1. Article is good, however we have to change the precautions as per the situations. Being alert always pays off. when there are sounds coming from play area or total silence, checking is important. Even while giving bath, feeding etc. Parents need to be attentive and patient. At times it is difficult to predict what the child’s next action will be, so being alert with babies can help prevent accidents.

  2. Thanks for reminding us of the greatest childhood dangers in our society – but what about the next 70 years? As an adult Neurologist, I am afraid I find your article a little short-sighted. Sure, I can keep my children safe by putting them in an indoor bubble with a bag of junk food and some computer games…but when they’re an obese 45 year old struggling with their first stroke I’m not they’re going to thank me! YES, lets make sure we look at the statistics and avoid the real dangers in life – but those dangers include diabetes and physical inactivity (and some would include the air pollution that your big heavy car is contributing to). So please, don’t let your profession as a child-centered neurologist make you forget about the other decades of life…

    1. Ania – I’m obviously not advocating letting kids become obese. Despite my relaxed attitude towards sweets and television my kids are very active and in top shape. They participate in safe, organized sports and play in a large yard protected by a security fence. Unfortunately, those types of activities are expensive and therefore unavailable to many children. My point is that children aren’t just little adults and that their health risks are fundamentally different from those of adults. That’s why it’s important to strongly modulate our primary health concerns based on age. So for my kids I am most worried that they will get hit by a car and I try very hard to minimize that risk. For myself I have had to become more concerned with my weight and relatively sedentary lifestyle.
      The choice of car is an interesting conundrum. The weight of a car is clearly the #1 safety factor. So if you’re most concerned about the passengers in your vehicle surviving a crash with another vehicle, you should purchase the heaviest vehicle you can afford. If you’re also concerned with fuel-efficiency and pollution and you can afford it, you should consider a heavy electric or hybrid SUV. However, those are too expensive for most. The safest and most environmentally friendly strategy is to reduce the distances traveled and to drive extremely slowly.

  3. Excellent article and validated a lot of my concerns. It’s nice to have that validation because people think I’m nuts for worrying about driving with my (now 3 year old) son. Luckily, he HATES the car, so most of the time we walk in a pedestrian neighborhood to where we are going or bike (taking bike paths.) We taught him from a very early age to stop at streets and alleys and look both ways and I’m happy to say he does this automatically now. Whether he actually would notice a car, is another test I haven’t done. At six months old, he learned how to float. I had income concerns, so we stopped swimming lessons. At a little over one year, he jumped in the deep end of the pool unexpectedly! I was a few steps behind him and jumped in, too. (Fully clothed, I might add.) I called the expensive swim lessons place the next day and didn’t care how much! Just last week, we were in a river and he got in over his mouth and then instinctively floated!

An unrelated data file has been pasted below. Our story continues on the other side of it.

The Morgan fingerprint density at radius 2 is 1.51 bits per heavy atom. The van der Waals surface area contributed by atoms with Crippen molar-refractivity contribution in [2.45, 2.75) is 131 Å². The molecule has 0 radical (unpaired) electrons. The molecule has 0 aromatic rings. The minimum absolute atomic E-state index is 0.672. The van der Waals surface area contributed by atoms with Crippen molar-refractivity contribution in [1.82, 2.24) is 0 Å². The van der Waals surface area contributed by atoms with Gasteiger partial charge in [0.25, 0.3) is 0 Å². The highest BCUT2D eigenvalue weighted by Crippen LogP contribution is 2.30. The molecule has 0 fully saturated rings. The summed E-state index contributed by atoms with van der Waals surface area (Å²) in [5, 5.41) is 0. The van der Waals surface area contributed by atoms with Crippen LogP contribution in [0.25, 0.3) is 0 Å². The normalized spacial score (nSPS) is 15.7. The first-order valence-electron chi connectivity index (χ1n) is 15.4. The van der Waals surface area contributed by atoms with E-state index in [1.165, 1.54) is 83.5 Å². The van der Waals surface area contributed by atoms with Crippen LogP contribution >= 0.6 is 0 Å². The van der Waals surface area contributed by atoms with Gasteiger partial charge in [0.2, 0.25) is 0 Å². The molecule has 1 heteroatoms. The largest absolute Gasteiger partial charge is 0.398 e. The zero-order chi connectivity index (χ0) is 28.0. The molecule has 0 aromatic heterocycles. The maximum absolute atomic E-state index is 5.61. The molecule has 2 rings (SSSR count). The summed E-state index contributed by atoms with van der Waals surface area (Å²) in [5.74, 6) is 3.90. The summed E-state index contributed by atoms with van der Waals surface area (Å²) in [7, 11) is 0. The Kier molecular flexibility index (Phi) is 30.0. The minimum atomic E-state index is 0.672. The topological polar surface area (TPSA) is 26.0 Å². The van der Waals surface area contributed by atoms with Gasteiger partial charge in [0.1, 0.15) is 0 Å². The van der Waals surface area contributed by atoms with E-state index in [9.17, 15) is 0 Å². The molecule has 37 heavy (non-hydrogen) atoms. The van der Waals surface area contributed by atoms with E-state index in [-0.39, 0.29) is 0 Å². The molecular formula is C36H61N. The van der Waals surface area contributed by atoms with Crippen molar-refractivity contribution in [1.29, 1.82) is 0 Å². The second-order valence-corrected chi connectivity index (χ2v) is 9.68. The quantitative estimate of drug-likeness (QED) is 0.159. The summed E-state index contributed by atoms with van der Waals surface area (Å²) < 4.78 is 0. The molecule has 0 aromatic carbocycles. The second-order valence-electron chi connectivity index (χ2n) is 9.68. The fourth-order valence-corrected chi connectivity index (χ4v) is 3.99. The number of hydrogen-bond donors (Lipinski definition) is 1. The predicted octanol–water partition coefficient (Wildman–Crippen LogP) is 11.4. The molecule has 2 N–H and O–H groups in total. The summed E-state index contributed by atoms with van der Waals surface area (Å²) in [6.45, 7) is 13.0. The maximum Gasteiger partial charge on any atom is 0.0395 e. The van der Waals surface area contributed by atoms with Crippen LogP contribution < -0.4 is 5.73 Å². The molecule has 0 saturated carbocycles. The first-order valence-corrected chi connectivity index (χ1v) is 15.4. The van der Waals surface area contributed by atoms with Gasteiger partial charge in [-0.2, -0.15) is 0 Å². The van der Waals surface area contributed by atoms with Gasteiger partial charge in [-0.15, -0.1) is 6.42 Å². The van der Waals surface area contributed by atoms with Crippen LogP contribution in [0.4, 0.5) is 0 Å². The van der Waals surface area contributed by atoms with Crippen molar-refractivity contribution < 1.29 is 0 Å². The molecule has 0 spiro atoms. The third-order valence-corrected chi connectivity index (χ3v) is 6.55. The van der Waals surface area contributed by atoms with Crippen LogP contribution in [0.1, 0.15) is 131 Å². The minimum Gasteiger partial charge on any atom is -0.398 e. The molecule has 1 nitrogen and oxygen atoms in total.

Two questions, I’m no expert, but the research I’ve seen shows that smaller, nimble cars are more safe than big heavy cars for two reasons: 1) They can AVOID the accident, which is much more important and 2) Big Heavy Cars flip and crush the people inside. Also, I have heard (but haven’t researched myself) that sugar (or stress in general from junk food or other sources) is harming the development of child’s brains in the womb and as toddlers. Moderation is fine. No need to be crazy. Thank you, again

  4. I agree with most of this article. Except with the binging on junk food and TV. In my opinion that’s not necessary at all and actually also kind of a serious health hazard. And if your kids are that fit and active (at these young ages) then you should have added that to the article as a caveat!

  5. Great write, I’ll definitely let my kid (in 4 months it’ll be a reality) eat dirt or play in the forest, let him jump and climb. But as you say, cars are different. I’ll tend to be even more cautious. I pay attention to all possibilities on the road and it saved a crash many times. I anticipate a possible collision all the time, anywhere and it gets me a lot of time to react and avoid it.

  6. Dear Nico, I just discovered your work via NOVA’s “Memory Hackers.” Regarding your article above, I see all your good points and warnings to be common sense ideas. But then, common sense isn’t so common! I would add to your list to strive to avoid choking hazards in children and NEVER letting young children chew gum! I’m not sure a what age gum chewing is relatively safe, but I know a man who makes a living from transporting donor organs. The child deaths he sees from chewing gum blocking the airway is so staggering he warns EVERY parent to never let children chew gum. Period. Keep up the good work, Nico!